Small Towns in N.J. Told to Merge or Face Cuts

Faced with chronic budget woes, New Jersey Gov. Jon Corzine is taking aim at what some call "multiple municipal madness" — the large number of individual towns and school districts in the state. He's threatening to cut off funds to some towns if they don't merge with their neighbors to save money.

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New Jersey's governor, John Corzine, has a problem. His state has a crushing $32 billion debt, and the highest property taxes in the nation. So Corzine has a plan to cut down government spending. He wants every New Jersey town with fewer than 10,000 residents to merge with other towns. Many small town residents hate this idea, as Nancy Solomon reports.

NANCY SOLOMON: Around these parts it's called multiple municipal madness. New Jersey has 566 towns, half of which have less than 8,000 people; 616 school districts, some of them too small to have any actual schools. Governor John Corzine says that pushes property taxes up so that each town can pay for police chiefs, fire chiefs, city managers, and school superintendents.

Governor JOHN CORZINE (Democrat, New Jersey): We have too many levels of government. We need to find ways to reduce the number of governing units so that we can deliver the same services while we take advantage of economies of scale.

SOLOMON: Corzine is proposing to cut off state funds to every town with less than 5,000 people and cut state aid in half to towns with less than 10,000. It's not quite as drastic as it sounds because these small towns don't get that much in state aid.

But the proposal has hit a nerve. One mayor has started a recall petition against Corzine. Many others, including Mayor Nancy Martin of Helmetta, have formed an organization to fight consolidation.

Mayor NANCY MARTIN (Helmetta, New Jersey): Maybe he should have just looked at the overall picture and not just targeted small municipalities. How does he know that they don't run more efficiently, because I can almost guarantee we run more efficiently than many of the larger municipalities.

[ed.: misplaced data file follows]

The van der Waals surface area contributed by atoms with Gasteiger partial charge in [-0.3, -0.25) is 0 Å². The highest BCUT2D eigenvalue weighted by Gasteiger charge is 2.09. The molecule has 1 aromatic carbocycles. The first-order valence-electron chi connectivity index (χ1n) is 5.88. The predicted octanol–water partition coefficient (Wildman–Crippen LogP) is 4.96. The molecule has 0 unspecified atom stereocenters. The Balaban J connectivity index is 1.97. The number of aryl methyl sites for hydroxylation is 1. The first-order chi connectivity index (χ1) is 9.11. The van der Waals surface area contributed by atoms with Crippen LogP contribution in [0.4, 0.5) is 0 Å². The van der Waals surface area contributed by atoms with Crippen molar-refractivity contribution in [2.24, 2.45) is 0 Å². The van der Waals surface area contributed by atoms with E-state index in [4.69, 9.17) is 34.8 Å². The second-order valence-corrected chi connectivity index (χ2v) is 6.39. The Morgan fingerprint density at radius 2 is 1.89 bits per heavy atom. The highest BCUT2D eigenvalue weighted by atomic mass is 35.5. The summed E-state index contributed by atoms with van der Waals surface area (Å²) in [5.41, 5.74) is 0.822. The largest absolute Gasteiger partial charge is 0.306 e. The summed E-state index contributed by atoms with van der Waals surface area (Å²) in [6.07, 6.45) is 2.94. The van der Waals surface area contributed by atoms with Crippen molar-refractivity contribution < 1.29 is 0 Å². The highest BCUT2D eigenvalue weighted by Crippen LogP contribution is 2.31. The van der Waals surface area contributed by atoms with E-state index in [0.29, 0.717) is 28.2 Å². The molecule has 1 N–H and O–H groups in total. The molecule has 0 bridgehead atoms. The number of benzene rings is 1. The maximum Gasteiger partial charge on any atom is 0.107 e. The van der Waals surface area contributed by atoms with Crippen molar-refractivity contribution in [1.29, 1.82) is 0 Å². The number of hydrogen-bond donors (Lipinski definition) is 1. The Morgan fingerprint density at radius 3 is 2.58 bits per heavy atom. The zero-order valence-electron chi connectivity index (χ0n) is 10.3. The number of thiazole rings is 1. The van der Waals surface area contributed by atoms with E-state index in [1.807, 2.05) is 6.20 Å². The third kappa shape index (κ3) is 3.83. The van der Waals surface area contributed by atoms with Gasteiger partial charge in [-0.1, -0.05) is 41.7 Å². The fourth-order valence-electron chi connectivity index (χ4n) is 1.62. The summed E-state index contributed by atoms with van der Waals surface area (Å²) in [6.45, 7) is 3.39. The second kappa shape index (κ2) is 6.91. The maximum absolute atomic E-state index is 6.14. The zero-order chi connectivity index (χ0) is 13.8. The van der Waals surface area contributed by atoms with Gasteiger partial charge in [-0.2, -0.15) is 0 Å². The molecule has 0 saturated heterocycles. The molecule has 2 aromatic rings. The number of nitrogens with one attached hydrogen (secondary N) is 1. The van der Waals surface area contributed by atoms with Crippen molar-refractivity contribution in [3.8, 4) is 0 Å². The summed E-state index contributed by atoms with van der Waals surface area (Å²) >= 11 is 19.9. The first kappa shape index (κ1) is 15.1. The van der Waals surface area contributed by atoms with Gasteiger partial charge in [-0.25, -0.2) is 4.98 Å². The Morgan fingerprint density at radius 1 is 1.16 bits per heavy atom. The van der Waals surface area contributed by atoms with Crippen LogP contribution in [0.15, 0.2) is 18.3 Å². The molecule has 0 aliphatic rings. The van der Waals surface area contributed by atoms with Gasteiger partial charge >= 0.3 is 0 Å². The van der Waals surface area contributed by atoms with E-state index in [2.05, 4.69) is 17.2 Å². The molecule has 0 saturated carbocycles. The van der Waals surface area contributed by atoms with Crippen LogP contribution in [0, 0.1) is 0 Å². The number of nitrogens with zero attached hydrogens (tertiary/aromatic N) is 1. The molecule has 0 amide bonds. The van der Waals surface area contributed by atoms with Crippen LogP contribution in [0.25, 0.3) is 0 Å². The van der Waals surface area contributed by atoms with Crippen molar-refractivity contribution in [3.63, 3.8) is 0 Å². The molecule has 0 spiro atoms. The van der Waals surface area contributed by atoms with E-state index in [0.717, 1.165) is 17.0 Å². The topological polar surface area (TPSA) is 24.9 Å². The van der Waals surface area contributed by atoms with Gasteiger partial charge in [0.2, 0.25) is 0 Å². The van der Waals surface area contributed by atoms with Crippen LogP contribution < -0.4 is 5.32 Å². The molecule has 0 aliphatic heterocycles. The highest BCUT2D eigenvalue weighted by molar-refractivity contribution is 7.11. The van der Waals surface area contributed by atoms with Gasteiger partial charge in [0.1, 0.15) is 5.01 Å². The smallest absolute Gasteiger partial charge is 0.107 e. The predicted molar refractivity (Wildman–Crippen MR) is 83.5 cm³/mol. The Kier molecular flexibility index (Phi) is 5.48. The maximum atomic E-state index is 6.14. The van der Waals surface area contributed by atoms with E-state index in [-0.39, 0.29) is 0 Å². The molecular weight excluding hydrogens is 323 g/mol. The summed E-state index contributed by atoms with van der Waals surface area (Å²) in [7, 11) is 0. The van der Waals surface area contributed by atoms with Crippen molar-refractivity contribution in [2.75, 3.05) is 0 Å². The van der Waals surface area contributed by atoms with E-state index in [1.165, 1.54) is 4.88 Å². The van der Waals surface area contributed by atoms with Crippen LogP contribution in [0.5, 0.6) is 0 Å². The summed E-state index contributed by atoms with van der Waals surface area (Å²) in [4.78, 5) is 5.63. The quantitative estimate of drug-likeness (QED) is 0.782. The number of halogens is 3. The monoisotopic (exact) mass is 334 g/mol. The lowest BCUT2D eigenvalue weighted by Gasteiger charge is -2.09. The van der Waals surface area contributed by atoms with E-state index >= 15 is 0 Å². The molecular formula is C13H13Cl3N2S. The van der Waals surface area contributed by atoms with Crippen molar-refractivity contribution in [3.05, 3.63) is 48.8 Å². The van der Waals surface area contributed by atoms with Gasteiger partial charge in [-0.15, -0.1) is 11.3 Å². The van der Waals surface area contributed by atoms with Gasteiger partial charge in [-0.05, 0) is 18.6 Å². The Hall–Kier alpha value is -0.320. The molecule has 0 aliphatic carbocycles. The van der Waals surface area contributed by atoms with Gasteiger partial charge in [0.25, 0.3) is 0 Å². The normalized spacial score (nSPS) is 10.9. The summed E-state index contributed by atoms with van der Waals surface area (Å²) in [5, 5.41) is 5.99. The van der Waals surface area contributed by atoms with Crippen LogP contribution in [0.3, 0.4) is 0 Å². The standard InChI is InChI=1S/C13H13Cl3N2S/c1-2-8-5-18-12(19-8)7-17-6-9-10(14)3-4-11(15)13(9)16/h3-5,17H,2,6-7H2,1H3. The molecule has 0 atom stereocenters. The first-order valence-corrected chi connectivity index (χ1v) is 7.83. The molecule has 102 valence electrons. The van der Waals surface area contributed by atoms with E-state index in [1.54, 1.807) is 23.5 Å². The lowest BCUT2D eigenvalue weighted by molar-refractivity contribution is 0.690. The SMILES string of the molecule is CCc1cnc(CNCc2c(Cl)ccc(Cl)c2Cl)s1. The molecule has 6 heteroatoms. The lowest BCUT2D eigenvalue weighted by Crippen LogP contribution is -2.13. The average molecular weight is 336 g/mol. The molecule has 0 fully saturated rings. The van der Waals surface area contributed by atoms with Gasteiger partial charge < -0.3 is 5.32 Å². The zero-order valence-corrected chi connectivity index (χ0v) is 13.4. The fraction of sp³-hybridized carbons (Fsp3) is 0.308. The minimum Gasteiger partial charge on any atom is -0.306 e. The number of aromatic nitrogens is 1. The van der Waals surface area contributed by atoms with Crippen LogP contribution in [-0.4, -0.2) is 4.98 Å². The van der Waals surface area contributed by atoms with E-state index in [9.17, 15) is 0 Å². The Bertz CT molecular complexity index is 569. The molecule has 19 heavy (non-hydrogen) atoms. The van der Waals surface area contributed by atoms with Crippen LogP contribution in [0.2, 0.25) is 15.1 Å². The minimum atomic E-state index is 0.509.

SOLOMON: Martin says Helmetta, population 2023, saves money by only hiring part-time, lower-paid employees who don't receive benefits. Like many tiny towns it pays a neighboring school system to educate their kids but maintains a school board and a few administrative positions. A lot is accomplished with volunteers, folks like Fran Nardowitz, who coordinates services for a retirement complex in Helmetta.

Mayor MARTIN: You tend to know everybody in a small town. The police department knows us. You know, the school system. We're in Spotswood, but we know who are students are from here. And it's just, I think, the camaraderie of a small town, you just know the people.

SOLOMON: It's school board election day in Helmetta. Voters arrive in a slow trickle and everyone seems to know each other.

Unidentified Man: How are you?

SOLOMON: The election volunteers ever hold Buddy, the Yorkshire Terrier, while his master votes.

Unidentified Man: We hold the babies and change their diapers too.

SOLOMON: Property taxes tend to be lower in small towns like Helmetta. But small town taxes are creeping up, mostly due to school costs. So even Helmetta boosters like Charles Bohinsky(ph) see the benefits of merger.

Mr. CHARLES BOHINSKY: You're going to lose that personal touch, but we don't have a library, we don't have a youth activities building. You don't have a lot of the amenities that the East Brunswicks, the Monroes have. We can't afford them. That's why we don't have them.

SOLOMON: Even if Corzine is able to cut small town aid, which much be approved by the legislature come July, it won't force consolidation of midsize towns, where much of the duplication in police chiefs, fire chiefs and other department heads exist. But he's hoping that as those midsize towns annex their smaller neighbors they'll see their property taxes go down. If that happens, Corzine hopes, residents in New Jersey towns of all sizes will begin to demand mergers instead of fighting them.

For NPR News, I'm Nancy Solomon.

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